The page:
Topic: Luke's Perspective of Jesus: Ch. 1 Message Outlines
Luke 1:56-80 (19)
by Darrel Cline (darrelcline biblical-thinking.org)
Chapter # 1 Paragraph # 5 Study # 19 November 21, 2004 Lincolnton, N.C.
(113)Thesis:In the attempt to make sense out of what happens in our lives, we must take the mercy of God into account.
Introduction:As we have considered Zacharias' words regarding the purpose of God in driving a great wedge between us and our sins so that there is a vast fixed gulf between us and both the guilt and reality of our sins, we have seen that the Spirit sought, by prophetic utterance, to make sure that the people of God could understand their future in the salvation of God in respect to His creation of this vast fixed gulf. This morning we come to 1:78. In this verse we are told pointedly what is responsible for God's action. So, we are going to look into this business called by the translators "the tender mercy of our God".
I. First, Some Comments Regarding the Translation.
A. The translation, though linguistically acceptable, hides as much as it reveals.
1. The translation given is "the tender mercy".
2. Another possibility is "merciful feelings of tenderness" [Note the translators' choice in Colossians 3:12, or Philippians 1:7, where the same grammatical construction exists].
B. The focus of Luke's wording is upon God's "feelings" and where they come from.
1. The "feelings" are expressed in the word translated "tender".
2. Their "root" is expressed in the word translated "mercy".
II. Second, a Note About the Fundamental Primacy of "Mercy" in God's Works.
A. "Mercy" is a fundamental thesis of Luke 1 [1:50, 54, 58, 72, 78].
B. "Mercy" is characteristically noted as the root of "salvation".
1. Titus 3:5 pointedly says that it is "according to the standard of mercy" that we have been saved.
2. Romans 9:23 calls us, as the elect of God, the "vessels of mercy" in contrast to the "vessels of wrath".
C. "Mercy" is even of greater significance than "grace".
1. We have made a big deal out of Luke's "big deal" about "name him John".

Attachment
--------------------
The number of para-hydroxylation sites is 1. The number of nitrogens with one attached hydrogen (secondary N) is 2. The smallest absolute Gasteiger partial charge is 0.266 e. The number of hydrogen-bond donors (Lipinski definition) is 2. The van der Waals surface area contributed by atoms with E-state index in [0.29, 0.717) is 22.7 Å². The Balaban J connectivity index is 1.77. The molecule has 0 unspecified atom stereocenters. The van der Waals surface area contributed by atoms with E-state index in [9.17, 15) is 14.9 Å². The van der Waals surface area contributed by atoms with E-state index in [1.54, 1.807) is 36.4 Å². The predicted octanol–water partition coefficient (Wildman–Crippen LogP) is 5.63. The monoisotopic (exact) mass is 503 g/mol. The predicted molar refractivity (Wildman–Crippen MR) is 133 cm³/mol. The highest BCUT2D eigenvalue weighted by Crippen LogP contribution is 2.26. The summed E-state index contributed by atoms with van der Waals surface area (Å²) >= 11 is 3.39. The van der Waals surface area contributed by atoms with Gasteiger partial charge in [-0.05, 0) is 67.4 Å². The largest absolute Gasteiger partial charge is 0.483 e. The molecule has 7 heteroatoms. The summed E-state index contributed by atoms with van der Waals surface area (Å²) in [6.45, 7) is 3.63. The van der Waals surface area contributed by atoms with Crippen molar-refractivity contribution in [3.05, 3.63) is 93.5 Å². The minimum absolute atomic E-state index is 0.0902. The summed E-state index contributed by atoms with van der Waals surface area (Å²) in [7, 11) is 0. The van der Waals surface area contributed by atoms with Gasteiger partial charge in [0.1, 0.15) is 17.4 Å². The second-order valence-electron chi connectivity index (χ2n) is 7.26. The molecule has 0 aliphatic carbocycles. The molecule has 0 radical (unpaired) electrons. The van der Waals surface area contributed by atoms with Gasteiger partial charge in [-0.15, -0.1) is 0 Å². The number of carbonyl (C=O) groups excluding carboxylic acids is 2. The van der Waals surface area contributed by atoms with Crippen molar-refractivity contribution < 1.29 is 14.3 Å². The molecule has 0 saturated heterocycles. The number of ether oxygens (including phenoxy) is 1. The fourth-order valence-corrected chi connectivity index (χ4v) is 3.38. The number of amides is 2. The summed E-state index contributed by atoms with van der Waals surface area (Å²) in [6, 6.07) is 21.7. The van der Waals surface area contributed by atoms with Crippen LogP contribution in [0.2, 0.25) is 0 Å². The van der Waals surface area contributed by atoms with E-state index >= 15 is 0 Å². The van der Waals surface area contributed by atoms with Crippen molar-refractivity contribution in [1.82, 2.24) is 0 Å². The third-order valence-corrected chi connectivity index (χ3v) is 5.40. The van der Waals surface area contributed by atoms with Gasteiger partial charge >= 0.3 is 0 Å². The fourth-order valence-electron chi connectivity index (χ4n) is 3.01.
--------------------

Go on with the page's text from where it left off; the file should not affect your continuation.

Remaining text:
2. But, everywhere in Luke 1 that anyone attempts to explain the "why" of "grace", they point to "mercy".
3. This does not minimize "grace" as a required theological shift for mankind; but it needs to be understood that "grace" is not as fundamental as "mercy".
III. Third, Some Thoughts About God's "Tender Feelings".
A. The word Zacharias used typically refers to the physical organs that are found in the main trunk of a person's body (see Acts 1:18).
B. The use of this word in respect to God is a recognition of the principle of John 3:12; it is not a declaration that God has a "body" similar to ours.
C. The use of the John 3:12 principle means that God experiences the same kind of reactions we experience when we are placed into situations of significant grief.
1. The similarity is that both we and God perceive disastrous situations as grievous and needing action.
2. The difference is that our perceptions are extremely limited and God's know no boundaries.
IV. Fourth, Some Observations Regarding the Root of God's Tender Feelings.
A. Just as the organs within man's body are not the root of his "feelings" (they are merely the place where he "feels" them), so also God's "feelings" are not rooted in some kind of cosmic body part.
B. According to this text, the root of God's "feelings" is His "mercy"...an attitude of love and compassion.
C. The main stumbling block to man's perception of God's "mercy" is that He appears to refrain from taking the needed action a great deal of the time, and even when He does take action, He almost always hides it within the actions of others.
1. In many of the cases in which men see a "need" for mercy, there does not seem to be any.
2. In almost all of the cases in which men see mercy extended, it is extended by another human being.
D. The theological solution to the question of the mercy of God is clear-eyed understanding of several related truths...
1. First, God is not only "merciful" [see the text in Romans 9:23].
2. Second, God has already made some statements about some cases in which a person may need mercy and not get it.
a. There are those cases when mercy is rejected because of pride and the knowledge that it "obligates" the recipient.
b. There are also those cases when mercy is not extended because of the merciless attitude that has been taken by the one now needing mercy [James 2:13].
3. Third, God is never presented in the Scriptures as refusing mercy to anyone who was willing to seek it in humility (i.e., willing to admit the need, and accept the 'obligation' -- both of reciprocation and of extension to others).
a. There are many who decry the mercilessness of God's actions/lack of actions in their gross ignorance and automatic antagonism toward Him.
b. No one has ever been able to show that mercy was refused when confident humility was being exercised.
c. It is fundamental to the promise of God that He turns none away who come to Him without the arrogance or despair of the "accusing".
V. Finally, Some Conclusions We Ought to Draw.
A. First, Luke didn't tell Theophilus about the primacy of Yahweh's "mercy" just to round out his theology.
B. Second, it is, apparently, crucial to development as a theophile that people begin to take seriously the biblical claim that God is not unmoved by the tragedies of which He is the most perceptive witness.